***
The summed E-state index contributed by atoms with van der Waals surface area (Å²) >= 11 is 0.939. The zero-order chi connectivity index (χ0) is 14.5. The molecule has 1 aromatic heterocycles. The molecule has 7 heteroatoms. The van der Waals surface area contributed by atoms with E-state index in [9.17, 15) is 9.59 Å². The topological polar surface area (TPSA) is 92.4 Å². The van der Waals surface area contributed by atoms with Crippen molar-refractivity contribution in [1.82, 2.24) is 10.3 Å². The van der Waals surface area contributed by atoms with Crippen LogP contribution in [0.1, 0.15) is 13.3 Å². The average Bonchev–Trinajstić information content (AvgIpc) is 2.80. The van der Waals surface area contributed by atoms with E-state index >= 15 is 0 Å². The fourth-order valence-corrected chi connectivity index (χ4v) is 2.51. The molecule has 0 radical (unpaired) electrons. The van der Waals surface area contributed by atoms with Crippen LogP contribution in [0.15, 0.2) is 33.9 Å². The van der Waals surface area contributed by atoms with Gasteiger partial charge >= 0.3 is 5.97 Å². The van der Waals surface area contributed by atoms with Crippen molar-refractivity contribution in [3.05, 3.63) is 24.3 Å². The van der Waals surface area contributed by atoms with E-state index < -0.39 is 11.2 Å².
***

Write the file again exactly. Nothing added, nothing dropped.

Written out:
The summed E-state index contributed by atoms with van der Waals surface area (Å²) >= 11 is 0.939. The zero-order chi connectivity index (χ0) is 14.5. The molecule has 1 aromatic heterocycles. The molecule has 7 heteroatoms. The van der Waals surface area contributed by atoms with E-state index in [9.17, 15) is 9.59 Å². The topological polar surface area (TPSA) is 92.4 Å². The van der Waals surface area contributed by atoms with Crippen molar-refractivity contribution in [1.82, 2.24) is 10.3 Å². The van der Waals surface area contributed by atoms with Crippen LogP contribution in [0.1, 0.15) is 13.3 Å². The average Bonchev–Trinajstić information content (AvgIpc) is 2.80. The van der Waals surface area contributed by atoms with E-state index >= 15 is 0 Å². The fourth-order valence-corrected chi connectivity index (χ4v) is 2.51. The molecule has 0 radical (unpaired) electrons. The van der Waals surface area contributed by atoms with Crippen LogP contribution in [0.15, 0.2) is 33.9 Å². The van der Waals surface area contributed by atoms with Gasteiger partial charge >= 0.3 is 5.97 Å². The van der Waals surface area contributed by atoms with Crippen molar-refractivity contribution in [3.05, 3.63) is 24.3 Å². The van der Waals surface area contributed by atoms with E-state index < -0.39 is 11.2 Å².